At 18, a grunt at Fort Bliss, in El Paso, sitting knee to knee and cheek to cheek with my peers in a latrine of 12 stools, I learned that going to the bathroom is a business, and privacy does not work for us, we work for her. We had, in 1969, at Fort Bliss, neither laptops nor cell phones, though we were allowed books, periodicals, and letters, and if someone wanted to know the status of a constipated grunt in Fort Bliss, they would be updated in a few days via an APO address, not instantly in a Facebook post.
In The Gutenberg Galaxy: The Making of Typographic Man (1962), a mosaic of blog-like posts illustrating the effects of print technology on the human environment, Marshall McLuhan explains that the printing press is responsible for the creation of the public. The printing press, McLuhan argues, created nationalism and the divorce of science from art, made the “marginal man,” the alienated individual, one who lives outside the margins (text boundaries) of society, and print is responsible for linear thinking. McCluhan’s 310 chapters each comprise a complex claim full of what today we would call “links” to other sources. Here’s one of my favorite chapters: “254 The typographic logic created ‘the outsider,’ the alienated man, as the type of integral, that is, intuitive and irrational, man.” And another: “258 Typographic man can express but is helpless to read the configurations of print technology.”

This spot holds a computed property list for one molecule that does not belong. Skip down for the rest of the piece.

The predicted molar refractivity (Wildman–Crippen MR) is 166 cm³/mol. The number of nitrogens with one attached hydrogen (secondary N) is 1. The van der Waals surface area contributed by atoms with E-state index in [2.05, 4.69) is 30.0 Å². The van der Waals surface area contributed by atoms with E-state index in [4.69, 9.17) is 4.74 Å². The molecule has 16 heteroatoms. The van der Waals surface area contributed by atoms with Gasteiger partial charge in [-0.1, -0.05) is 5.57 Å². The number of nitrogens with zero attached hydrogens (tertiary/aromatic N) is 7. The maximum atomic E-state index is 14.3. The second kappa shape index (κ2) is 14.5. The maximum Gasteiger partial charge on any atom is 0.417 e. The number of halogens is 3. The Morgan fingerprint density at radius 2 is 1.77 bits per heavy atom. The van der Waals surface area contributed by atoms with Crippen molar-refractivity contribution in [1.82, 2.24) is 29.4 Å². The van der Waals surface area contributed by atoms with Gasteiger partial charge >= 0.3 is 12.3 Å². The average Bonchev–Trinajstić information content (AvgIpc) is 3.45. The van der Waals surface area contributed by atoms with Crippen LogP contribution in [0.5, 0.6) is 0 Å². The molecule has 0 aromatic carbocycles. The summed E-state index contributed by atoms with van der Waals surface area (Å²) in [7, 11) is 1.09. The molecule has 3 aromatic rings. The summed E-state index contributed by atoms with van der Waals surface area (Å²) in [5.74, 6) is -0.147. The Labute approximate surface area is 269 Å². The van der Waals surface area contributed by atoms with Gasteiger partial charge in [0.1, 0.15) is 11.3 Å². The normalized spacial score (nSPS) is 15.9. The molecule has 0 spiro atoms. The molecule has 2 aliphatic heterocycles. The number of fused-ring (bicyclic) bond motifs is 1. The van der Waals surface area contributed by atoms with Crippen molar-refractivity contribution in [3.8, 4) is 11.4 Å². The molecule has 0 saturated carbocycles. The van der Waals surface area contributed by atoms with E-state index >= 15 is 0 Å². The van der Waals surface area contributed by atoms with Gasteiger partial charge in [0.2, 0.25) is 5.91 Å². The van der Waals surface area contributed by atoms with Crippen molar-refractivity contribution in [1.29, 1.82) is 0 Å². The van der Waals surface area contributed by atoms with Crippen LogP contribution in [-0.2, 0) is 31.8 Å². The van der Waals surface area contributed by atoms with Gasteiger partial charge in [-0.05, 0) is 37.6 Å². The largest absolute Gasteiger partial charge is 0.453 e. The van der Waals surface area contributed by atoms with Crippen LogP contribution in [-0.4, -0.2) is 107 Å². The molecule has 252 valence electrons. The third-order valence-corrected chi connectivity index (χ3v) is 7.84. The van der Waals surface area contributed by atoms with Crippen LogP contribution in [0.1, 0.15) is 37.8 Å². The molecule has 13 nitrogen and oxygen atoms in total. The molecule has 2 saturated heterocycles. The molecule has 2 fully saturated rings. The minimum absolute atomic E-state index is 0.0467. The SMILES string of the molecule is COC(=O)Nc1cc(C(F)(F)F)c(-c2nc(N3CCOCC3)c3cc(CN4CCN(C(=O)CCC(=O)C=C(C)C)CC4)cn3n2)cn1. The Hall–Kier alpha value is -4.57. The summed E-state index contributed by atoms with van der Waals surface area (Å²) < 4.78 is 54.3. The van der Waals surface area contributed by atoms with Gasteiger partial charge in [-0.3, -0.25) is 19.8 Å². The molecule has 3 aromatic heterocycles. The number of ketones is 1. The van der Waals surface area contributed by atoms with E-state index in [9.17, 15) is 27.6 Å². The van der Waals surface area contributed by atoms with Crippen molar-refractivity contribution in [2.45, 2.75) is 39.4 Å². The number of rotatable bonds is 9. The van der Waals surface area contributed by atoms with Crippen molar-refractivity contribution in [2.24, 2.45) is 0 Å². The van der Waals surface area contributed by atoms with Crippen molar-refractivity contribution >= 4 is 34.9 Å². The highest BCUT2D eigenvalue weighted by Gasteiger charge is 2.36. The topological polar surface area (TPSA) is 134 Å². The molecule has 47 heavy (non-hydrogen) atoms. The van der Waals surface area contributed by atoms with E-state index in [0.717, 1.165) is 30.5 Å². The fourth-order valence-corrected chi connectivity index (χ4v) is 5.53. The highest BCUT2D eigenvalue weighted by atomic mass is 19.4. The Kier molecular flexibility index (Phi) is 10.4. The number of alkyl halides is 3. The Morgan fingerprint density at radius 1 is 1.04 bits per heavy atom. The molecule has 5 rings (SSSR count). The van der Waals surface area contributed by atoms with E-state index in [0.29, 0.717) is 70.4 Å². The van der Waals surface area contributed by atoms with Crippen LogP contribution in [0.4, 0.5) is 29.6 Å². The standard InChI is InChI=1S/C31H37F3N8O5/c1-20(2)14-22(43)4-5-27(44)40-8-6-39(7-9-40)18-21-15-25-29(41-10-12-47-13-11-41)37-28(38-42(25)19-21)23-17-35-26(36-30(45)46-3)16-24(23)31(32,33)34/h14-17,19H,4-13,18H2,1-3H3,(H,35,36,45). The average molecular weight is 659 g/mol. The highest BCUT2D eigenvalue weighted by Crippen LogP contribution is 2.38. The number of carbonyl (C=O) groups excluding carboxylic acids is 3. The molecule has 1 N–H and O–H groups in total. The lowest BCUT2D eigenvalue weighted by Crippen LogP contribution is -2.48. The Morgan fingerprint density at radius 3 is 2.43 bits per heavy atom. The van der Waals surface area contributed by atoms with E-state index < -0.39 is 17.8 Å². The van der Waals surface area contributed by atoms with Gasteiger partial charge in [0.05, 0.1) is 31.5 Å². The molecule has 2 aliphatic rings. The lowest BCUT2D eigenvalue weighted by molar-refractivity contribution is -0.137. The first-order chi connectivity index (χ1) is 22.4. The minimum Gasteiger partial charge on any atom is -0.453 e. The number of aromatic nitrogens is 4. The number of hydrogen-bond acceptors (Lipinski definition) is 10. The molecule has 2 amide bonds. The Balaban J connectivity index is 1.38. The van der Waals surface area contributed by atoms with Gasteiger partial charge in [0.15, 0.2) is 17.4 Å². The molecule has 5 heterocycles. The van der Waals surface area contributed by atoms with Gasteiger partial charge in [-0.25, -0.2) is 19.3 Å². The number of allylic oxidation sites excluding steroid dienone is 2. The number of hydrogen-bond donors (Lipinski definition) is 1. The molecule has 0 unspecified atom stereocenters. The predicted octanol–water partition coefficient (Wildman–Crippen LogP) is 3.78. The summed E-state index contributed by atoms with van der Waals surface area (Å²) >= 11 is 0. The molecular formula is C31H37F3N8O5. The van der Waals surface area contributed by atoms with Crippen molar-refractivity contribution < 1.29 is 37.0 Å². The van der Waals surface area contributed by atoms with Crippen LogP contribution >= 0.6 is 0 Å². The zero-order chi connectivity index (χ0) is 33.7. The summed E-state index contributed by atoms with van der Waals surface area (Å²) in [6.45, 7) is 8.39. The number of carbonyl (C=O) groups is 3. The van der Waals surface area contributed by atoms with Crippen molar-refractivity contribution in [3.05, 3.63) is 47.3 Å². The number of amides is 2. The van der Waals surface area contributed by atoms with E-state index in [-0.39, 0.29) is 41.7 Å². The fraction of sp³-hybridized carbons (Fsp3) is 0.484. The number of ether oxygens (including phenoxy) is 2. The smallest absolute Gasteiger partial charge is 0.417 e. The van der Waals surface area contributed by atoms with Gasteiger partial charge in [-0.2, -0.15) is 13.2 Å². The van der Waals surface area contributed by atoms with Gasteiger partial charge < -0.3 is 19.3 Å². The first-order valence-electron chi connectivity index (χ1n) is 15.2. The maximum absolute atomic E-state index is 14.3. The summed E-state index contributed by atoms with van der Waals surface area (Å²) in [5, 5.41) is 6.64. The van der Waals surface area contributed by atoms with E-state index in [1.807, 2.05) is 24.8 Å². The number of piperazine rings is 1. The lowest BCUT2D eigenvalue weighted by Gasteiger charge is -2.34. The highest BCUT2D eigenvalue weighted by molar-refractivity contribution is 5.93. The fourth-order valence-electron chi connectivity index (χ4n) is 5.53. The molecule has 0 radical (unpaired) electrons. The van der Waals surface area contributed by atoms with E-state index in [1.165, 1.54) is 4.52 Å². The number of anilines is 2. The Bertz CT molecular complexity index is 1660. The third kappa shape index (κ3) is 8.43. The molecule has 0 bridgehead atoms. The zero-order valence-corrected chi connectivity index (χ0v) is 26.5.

Can we read the configurations of Internet technology? If McLuhan was right, and print technology traded an ear for an eye in its focus on the page, rearranging our sensorium, the eye now the dominant sense, and if the book, printed in one’s vernacular, killed Latin and created privacy, then will the global village created by the Internet reverse these sensory changes and take us back to primitivism? “187 Every technology contrived and ‘outered’ by man has the power to numb human awareness during the period of its first interiorization.” And when and how will we know?